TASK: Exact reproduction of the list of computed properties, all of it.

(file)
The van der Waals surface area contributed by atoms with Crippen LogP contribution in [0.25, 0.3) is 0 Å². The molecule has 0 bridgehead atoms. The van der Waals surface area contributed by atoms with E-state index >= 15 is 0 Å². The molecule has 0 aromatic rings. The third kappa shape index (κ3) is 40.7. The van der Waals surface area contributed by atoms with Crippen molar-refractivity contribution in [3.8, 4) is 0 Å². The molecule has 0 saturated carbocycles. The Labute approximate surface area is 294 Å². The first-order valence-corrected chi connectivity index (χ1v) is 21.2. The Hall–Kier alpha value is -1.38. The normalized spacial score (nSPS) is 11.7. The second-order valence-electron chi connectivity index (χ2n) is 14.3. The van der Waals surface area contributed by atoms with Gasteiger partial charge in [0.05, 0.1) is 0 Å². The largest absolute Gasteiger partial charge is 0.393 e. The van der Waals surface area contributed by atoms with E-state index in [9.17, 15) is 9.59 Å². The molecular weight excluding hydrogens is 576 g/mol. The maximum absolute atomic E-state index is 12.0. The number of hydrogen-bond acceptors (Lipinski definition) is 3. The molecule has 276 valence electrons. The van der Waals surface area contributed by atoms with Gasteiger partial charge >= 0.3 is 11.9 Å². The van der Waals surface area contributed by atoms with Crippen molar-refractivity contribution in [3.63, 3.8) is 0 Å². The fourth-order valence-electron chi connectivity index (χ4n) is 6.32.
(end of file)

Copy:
The van der Waals surface area contributed by atoms with Crippen LogP contribution in [0.25, 0.3) is 0 Å². The molecule has 0 bridgehead atoms. The van der Waals surface area contributed by atoms with E-state index >= 15 is 0 Å². The molecule has 0 aromatic rings. The third kappa shape index (κ3) is 40.7. The van der Waals surface area contributed by atoms with Crippen molar-refractivity contribution in [3.8, 4) is 0 Å². The molecule has 0 saturated carbocycles. The Labute approximate surface area is 294 Å². The first-order valence-corrected chi connectivity index (χ1v) is 21.2. The Hall–Kier alpha value is -1.38. The normalized spacial score (nSPS) is 11.7. The second-order valence-electron chi connectivity index (χ2n) is 14.3. The van der Waals surface area contributed by atoms with Gasteiger partial charge in [0.05, 0.1) is 0 Å². The largest absolute Gasteiger partial charge is 0.393 e. The van der Waals surface area contributed by atoms with E-state index in [9.17, 15) is 9.59 Å². The molecular weight excluding hydrogens is 576 g/mol. The maximum absolute atomic E-state index is 12.0. The number of hydrogen-bond acceptors (Lipinski definition) is 3. The molecule has 276 valence electrons. The van der Waals surface area contributed by atoms with Gasteiger partial charge >= 0.3 is 11.9 Å². The van der Waals surface area contributed by atoms with Crippen molar-refractivity contribution in [3.63, 3.8) is 0 Å². The fourth-order valence-electron chi connectivity index (χ4n) is 6.32.